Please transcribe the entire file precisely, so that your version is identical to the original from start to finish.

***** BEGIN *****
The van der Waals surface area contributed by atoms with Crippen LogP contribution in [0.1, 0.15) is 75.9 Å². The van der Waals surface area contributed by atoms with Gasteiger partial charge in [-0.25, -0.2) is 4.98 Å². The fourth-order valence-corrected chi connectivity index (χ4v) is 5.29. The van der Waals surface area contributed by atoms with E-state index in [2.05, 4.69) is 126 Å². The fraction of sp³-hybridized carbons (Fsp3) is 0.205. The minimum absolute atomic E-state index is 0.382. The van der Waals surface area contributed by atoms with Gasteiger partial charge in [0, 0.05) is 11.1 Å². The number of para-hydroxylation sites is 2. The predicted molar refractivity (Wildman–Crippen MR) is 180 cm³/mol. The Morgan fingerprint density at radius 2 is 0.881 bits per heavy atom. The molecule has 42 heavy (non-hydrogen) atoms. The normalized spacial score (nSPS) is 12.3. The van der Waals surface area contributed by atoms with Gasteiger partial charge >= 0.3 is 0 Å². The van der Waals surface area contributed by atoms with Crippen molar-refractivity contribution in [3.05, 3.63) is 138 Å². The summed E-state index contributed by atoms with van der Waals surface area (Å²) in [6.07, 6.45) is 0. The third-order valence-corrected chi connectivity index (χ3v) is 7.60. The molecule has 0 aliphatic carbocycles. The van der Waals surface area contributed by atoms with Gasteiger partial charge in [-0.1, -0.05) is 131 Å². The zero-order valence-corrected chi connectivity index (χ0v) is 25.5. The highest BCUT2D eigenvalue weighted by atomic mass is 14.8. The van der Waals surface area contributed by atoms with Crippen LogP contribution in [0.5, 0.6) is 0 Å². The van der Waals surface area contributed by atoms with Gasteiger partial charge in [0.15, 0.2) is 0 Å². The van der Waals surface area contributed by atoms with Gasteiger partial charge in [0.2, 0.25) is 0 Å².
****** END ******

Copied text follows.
The van der Waals surface area contributed by atoms with Crippen LogP contribution in [0.1, 0.15) is 75.9 Å². The van der Waals surface area contributed by atoms with Gasteiger partial charge in [-0.25, -0.2) is 4.98 Å². The fourth-order valence-corrected chi connectivity index (χ4v) is 5.29. The van der Waals surface area contributed by atoms with E-state index in [2.05, 4.69) is 126 Å². The fraction of sp³-hybridized carbons (Fsp3) is 0.205. The minimum absolute atomic E-state index is 0.382. The van der Waals surface area contributed by atoms with Gasteiger partial charge in [0, 0.05) is 11.1 Å². The number of para-hydroxylation sites is 2. The predicted molar refractivity (Wildman–Crippen MR) is 180 cm³/mol. The Morgan fingerprint density at radius 2 is 0.881 bits per heavy atom. The molecule has 42 heavy (non-hydrogen) atoms. The normalized spacial score (nSPS) is 12.3. The van der Waals surface area contributed by atoms with Gasteiger partial charge >= 0.3 is 0 Å². The van der Waals surface area contributed by atoms with Crippen molar-refractivity contribution in [3.05, 3.63) is 138 Å². The summed E-state index contributed by atoms with van der Waals surface area (Å²) in [6.07, 6.45) is 0. The third-order valence-corrected chi connectivity index (χ3v) is 7.60. The molecule has 0 aliphatic carbocycles. The van der Waals surface area contributed by atoms with Gasteiger partial charge in [-0.1, -0.05) is 131 Å². The zero-order valence-corrected chi connectivity index (χ0v) is 25.5. The highest BCUT2D eigenvalue weighted by atomic mass is 14.8. The van der Waals surface area contributed by atoms with Crippen LogP contribution in [0.5, 0.6) is 0 Å². The van der Waals surface area contributed by atoms with Gasteiger partial charge in [0.15, 0.2) is 0 Å². The van der Waals surface area contributed by atoms with Gasteiger partial charge in [0.2, 0.25) is 0 Å².